Feminism means a lot to me. I've spent my entire life surrounded (almost solely) by strong, powerful women, and that's something I don't ever intend to change. It's not that I avoid or dislike men (which way too many people seem to think is what the word "feminism" means), it's just — women are great, and women's rights are incredibly important to me. So, I definitely wouldn't date a guy who doesn't proudly call himself a feminist, which is why I added "feminists only" to my dating profile.
Well, to be specific, I added, "Feminists only (but seriously, if one more guy asks me for nudes, I'm done with men)." Because I really am. I'm done with the culture that made me feel ashamed when I sexually assaulted at 16. Done with the, "Well, you shouldn't have worn that dress," comments colleagues gave me when I was upset that men had shouted and purred at me as I walked to work. Done with the fact that women make 78 cents to a man's dollar (for women of color, the pay divide is even greater ).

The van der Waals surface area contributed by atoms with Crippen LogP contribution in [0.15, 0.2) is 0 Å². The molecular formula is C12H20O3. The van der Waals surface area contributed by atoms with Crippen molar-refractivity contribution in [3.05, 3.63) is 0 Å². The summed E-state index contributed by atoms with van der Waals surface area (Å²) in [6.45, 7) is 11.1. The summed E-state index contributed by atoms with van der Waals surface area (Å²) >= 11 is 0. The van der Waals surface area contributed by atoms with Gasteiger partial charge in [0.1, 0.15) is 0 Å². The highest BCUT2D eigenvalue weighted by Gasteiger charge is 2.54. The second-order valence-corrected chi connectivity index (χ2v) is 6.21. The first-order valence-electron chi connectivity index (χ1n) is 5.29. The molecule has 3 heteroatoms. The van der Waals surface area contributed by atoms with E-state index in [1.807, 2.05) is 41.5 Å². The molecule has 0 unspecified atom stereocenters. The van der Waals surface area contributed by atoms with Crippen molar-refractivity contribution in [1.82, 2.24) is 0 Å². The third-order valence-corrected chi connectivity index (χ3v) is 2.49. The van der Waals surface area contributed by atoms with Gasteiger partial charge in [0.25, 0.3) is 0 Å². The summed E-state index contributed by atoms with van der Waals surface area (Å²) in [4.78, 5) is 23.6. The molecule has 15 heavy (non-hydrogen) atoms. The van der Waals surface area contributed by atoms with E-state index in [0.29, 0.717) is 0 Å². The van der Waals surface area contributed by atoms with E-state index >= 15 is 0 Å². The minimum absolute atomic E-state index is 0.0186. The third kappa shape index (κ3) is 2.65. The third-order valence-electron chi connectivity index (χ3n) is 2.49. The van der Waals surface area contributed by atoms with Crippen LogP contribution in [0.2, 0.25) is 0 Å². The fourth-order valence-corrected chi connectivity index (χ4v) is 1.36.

I switched my app settings to cover everyone from age 20 to 55 to see what men across generations had to say on the matter. To me, men who claim to be feminists should be willing to stand right beside me and say, "Hey! I'm on your team! I'll fight for your rights!" And I'd expect nothing less from a potential suitor. Given the current political climate and rise of the #MeToo movement, I was sure that all my matches would all quickly and confidently announce that yes, they were totally on board with feminism — who wouldn't be?
But (spoiler alert!) some men are fools, and many are still crazy blind to the fact that feminism is A) not about bringing men down, and B) So. Freaking. Necessary. Here are six men's thoughts on why they do or don't call themselves feminists. Prepare to roll your eyes ad nauseam.
Jean started by complimenting my dog, which is basically the key to my heart. When I asked if he was really a feminist, though, everything went downhill. Fast.